Passover

Discussion in 'General Baptist Discussions' started by Palatka51, Mar 20, 2008.

  1. Palatka51

    Palatka51
    Expand Collapse
    New Member

    Joined:
    Oct 25, 2007
    Messages:
    3,724
    Likes Received:
    0
    What day of the year did the ancient observance of Passover fall on?
    Is it different then the modern Jewish observance?
    Was the ancient observance determined by the phases of the moon?
    If the modern Jewish observance is correct, why have we in the Christian faith made Easter to be the day that we observe Christ's resurrection?
     
  2. Linda64

    Linda64
    Expand Collapse
    Banned

    Joined:
    Jul 31, 2004
    Messages:
    2,051
    Likes Received:
    0
    Leviticus 23:5 In the fourteenth day of the first month at even is the LORD'S passover.
    Leviticus 23:6 And on the fifteenth day of the same month is the feast of unleavened bread unto the LORD: seven days ye must eat unleavened bread.
    Leviticus 23:7 In the first day ye shall have an holy convocation: ye shall do no servile work therein.
    Leviticus 23:8 But ye shall offer an offering made by fire unto the LORD seven days: in the seventh day is an holy convocation: ye shall do no servile work therein.

    First month of the Jewish calendar is Nisan.

    From Way of Life Encyclopedia:

    This year, Passover begins at sundown on Saturday, April 19, 2008.
    The Hebrew calendar, I believe is based on the Lunar equinox and the calendar we use is based on the Solar equinox.

    I can't remember which Council changed "Resurrection Sunday" or the Feast of First Fruits to Easter, but it was the Roman Catholic Church which was responsible. You can find more information on that Hope of Israel site. The RCC "christianized" pagan holidays and Easter was one and Christmas was the other. The name "Easter" comes from the goddess "Astarte" symolizing fertility and springtime. Since Easter is based on the Solar calendar, the date will vary. Using the Hebrew calendar, the day of Passover remains the same, 14 Nisan.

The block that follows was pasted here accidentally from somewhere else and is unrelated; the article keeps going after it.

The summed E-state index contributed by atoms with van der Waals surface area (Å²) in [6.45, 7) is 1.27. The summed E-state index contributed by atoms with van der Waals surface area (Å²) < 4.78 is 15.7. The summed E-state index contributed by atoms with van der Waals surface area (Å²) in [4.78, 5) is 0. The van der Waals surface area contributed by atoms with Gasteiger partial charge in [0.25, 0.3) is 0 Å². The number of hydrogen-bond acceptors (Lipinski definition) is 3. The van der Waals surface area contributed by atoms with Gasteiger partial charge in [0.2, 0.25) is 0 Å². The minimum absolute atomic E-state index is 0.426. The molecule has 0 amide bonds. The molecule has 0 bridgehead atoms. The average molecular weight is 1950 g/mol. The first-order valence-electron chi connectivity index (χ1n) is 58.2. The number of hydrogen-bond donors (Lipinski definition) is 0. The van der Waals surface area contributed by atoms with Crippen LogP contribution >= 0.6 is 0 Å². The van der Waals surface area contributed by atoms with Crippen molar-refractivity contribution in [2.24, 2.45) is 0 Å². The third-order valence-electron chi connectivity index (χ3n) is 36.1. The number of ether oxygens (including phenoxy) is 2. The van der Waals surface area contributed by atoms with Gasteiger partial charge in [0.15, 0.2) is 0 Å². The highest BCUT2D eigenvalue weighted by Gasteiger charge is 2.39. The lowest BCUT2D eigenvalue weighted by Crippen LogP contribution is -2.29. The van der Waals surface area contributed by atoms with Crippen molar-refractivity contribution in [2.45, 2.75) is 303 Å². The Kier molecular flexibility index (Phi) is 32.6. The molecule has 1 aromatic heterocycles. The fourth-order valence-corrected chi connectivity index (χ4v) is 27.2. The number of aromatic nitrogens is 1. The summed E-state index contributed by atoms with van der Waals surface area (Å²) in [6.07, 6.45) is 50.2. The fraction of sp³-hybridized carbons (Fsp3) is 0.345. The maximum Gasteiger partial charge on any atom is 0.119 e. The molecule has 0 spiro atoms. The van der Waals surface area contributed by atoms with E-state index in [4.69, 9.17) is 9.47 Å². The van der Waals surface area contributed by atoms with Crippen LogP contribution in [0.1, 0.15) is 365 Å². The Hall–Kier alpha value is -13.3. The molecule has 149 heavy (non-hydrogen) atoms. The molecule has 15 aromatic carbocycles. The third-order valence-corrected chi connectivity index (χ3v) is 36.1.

Hope that helps.
     
    #2 Linda64, Mar 20, 2008
    Last edited by a moderator: Mar 20, 2008
  3. Palatka51

    Palatka51
    Expand Collapse
    New Member

    Joined:
    Oct 25, 2007
    Messages:
    3,724
    Likes Received:
    0
    Thanks Linda, and I do understand the origins of the pagan ritual and history of Easter. However, I guess my question should be is why the 14th of Nisan falls on different dates of our calender? I assume that modern Judaism celebrates passover on the correct date then.

    My ignorance really shows doesn't it?
     
  4. Linda64

    Linda64
    Expand Collapse
    Banned

    Joined:
    Jul 31, 2004
    Messages:
    2,051
    Likes Received:
    0
    Modern Judaism does celebrate Passover on the correct day, 14 Nisan. Don't know if I told you that when I first got saved, I gave the Rabbi of our Messianic congregation an "Easter" card...and I almost got my head chopped off. To him and his wife that was an outrage! They told me they didn't celebrate "Easter", but Passover and I should be more careful next time.
     
  5. EdSutton

    EdSutton
    Expand Collapse
    New Member

    Joined:
    Jan 9, 2006
    Messages:
    8,755
    Likes Received:
    0
    Let me crawl out from under my rock here, to say that Linda64 is correct. She has also unwittingly brought up something, without dwelling on it. The fact that Passover starts on a Saturday, this year, shows that is can occur on any day of the week, in various years. That is 'Biblical'.

    Unlike 'Easter', which is determined to always fall on a Sunday, ignoring the actual date of Passover. I believe, but am not sure, that Passover occurs on or very near the "full moon". I think, but I did not actually seek it out, that the moon is "full", or at least very close to full, if not already here. Maybe someone can help me on this, as I cannot bring it specifically to mind exactly how that works.

    Ed
     
  6. Palatka51

    Palatka51
    Expand Collapse
    New Member

    Joined:
    Oct 25, 2007
    Messages:
    3,724
    Likes Received:
    0